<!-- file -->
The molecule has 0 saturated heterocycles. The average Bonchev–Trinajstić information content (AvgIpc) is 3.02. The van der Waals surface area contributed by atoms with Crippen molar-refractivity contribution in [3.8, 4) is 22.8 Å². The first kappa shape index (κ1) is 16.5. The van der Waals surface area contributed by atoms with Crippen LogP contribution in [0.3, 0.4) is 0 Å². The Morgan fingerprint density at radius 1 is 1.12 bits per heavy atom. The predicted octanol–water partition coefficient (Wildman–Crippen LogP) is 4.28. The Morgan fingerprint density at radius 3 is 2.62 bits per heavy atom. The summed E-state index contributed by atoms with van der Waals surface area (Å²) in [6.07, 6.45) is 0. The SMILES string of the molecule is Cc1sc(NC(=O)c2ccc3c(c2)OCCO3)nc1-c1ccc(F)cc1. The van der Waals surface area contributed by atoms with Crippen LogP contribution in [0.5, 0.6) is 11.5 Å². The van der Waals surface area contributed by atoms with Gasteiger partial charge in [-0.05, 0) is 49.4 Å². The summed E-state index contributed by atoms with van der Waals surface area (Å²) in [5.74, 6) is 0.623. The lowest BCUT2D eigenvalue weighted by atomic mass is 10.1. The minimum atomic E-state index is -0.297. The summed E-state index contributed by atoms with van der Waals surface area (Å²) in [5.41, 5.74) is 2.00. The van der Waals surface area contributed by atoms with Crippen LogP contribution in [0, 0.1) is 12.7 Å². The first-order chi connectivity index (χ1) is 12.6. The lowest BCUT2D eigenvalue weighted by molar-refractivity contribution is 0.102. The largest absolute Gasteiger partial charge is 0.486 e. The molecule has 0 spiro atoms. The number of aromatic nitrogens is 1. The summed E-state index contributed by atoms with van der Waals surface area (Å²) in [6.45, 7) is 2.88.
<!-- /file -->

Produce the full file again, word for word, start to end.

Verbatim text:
The molecule has 0 saturated heterocycles. The average Bonchev–Trinajstić information content (AvgIpc) is 3.02. The van der Waals surface area contributed by atoms with Crippen molar-refractivity contribution in [3.8, 4) is 22.8 Å². The first kappa shape index (κ1) is 16.5. The van der Waals surface area contributed by atoms with Crippen LogP contribution in [0.3, 0.4) is 0 Å². The Morgan fingerprint density at radius 1 is 1.12 bits per heavy atom. The predicted octanol–water partition coefficient (Wildman–Crippen LogP) is 4.28. The Morgan fingerprint density at radius 3 is 2.62 bits per heavy atom. The summed E-state index contributed by atoms with van der Waals surface area (Å²) in [6.07, 6.45) is 0. The SMILES string of the molecule is Cc1sc(NC(=O)c2ccc3c(c2)OCCO3)nc1-c1ccc(F)cc1. The van der Waals surface area contributed by atoms with Crippen LogP contribution in [0.5, 0.6) is 11.5 Å². The van der Waals surface area contributed by atoms with Gasteiger partial charge in [-0.05, 0) is 49.4 Å². The summed E-state index contributed by atoms with van der Waals surface area (Å²) in [5.74, 6) is 0.623. The lowest BCUT2D eigenvalue weighted by atomic mass is 10.1. The minimum atomic E-state index is -0.297. The summed E-state index contributed by atoms with van der Waals surface area (Å²) in [5.41, 5.74) is 2.00. The van der Waals surface area contributed by atoms with Crippen LogP contribution in [0, 0.1) is 12.7 Å². The first-order chi connectivity index (χ1) is 12.6. The lowest BCUT2D eigenvalue weighted by molar-refractivity contribution is 0.102. The largest absolute Gasteiger partial charge is 0.486 e. The molecule has 0 spiro atoms. The number of aromatic nitrogens is 1. The summed E-state index contributed by atoms with van der Waals surface area (Å²) in [6.45, 7) is 2.88.